The UK and Brussels are being urged to resolve their differences on seed potato exports – so shipments can resume to and from the European Union.
The EU has refused to accept UK shipments of seed potatoes since January – although EU shipments to the UK can continue until June. Brussels has rejected an equivalence request which would enable full trade to resume in both directions.
Each year, some 30,000t of UK seed potatoes worth some £13m are exported to the EU. The potential loss of that market could see British growers lose a significant part of their income – with some farms under threat.
‘Future at stake’
The Pre Basic Growers Association, which represents UK seed potato growers, wants a ban on imports of seed potatoes from the EU by 1 July unless reciprocal trading arrangements are agreed.
Some 28,000t of EU seed potatoes are imported into the UK annually. Association member and UK seed potato exporter Andrew Skea, of breeders Skea Organics, said UK seed production could offset any shortfall.
“Our export markets have been built up over many years,” said Mr Skea. “Growers face a significant loss of business which would be very difficult to retrieve – for some the future of their businesses is at stake.”
The association comprises more than 40 mainly Scottish seed potato growers who produce early generations of high grade seed potatoes. This pre-basic seed underpins the UK’s seed potato industry.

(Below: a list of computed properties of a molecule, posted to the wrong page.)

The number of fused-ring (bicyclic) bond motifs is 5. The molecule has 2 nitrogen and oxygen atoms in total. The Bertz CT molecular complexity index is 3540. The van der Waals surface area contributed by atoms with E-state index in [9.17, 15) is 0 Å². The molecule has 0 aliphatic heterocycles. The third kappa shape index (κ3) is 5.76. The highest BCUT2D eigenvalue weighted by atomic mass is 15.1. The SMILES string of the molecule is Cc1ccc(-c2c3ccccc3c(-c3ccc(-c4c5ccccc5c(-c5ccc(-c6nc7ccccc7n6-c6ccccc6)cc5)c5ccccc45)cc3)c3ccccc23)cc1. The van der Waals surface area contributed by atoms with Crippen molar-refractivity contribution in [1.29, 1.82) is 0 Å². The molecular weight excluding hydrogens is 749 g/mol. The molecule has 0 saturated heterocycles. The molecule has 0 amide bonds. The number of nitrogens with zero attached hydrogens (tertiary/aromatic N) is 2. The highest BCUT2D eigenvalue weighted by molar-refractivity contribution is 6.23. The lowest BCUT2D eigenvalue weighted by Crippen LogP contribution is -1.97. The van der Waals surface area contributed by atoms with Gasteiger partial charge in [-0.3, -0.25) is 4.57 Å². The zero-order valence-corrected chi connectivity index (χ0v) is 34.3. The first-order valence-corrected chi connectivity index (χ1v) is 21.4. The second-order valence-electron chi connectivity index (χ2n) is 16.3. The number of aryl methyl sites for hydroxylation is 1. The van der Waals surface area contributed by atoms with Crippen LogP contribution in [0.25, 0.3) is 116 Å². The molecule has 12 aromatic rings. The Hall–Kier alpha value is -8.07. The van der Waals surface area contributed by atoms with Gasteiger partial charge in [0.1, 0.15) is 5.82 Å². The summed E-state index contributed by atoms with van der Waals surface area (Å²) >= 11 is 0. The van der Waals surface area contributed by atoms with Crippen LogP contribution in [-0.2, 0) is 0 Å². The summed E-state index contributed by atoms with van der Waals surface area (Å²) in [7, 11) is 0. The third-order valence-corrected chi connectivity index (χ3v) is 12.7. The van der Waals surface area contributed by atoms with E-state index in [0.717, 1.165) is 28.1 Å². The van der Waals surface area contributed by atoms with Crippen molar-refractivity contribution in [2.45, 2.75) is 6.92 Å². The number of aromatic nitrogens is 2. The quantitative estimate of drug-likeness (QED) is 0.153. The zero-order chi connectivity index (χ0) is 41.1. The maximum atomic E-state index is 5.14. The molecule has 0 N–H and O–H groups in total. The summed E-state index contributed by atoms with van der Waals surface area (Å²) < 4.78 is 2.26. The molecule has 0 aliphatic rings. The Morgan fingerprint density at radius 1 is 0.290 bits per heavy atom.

Defra secretary George Eustice has pledged to continuing raise the issue with the EU to ensure that full trade resumes as soon as possible.
But Brussels maintains that the UK is not ‘dynamically aligned’ with the EU so equivalence cannot be granted.
Rapid resolution needed
Meanwhile, the Agriculture and Horticulture Development Board says seed potato growers need the situation to be rapid resolved. Ideally, this would see the UK gain third country listed status for seed potatoes.
AHDB head of potato export development Patrick Hughes said: “It is now likely that dialogue through official channels will run on for several months, leading to the remaining exports destined for the EU not reaching their destination in time for planting.
Mr Hughes added: “It equally does not provide UK growers with any certainty when making planting decisions, as the likelihood of a resolution in the short to medium term is diminishing by the day.”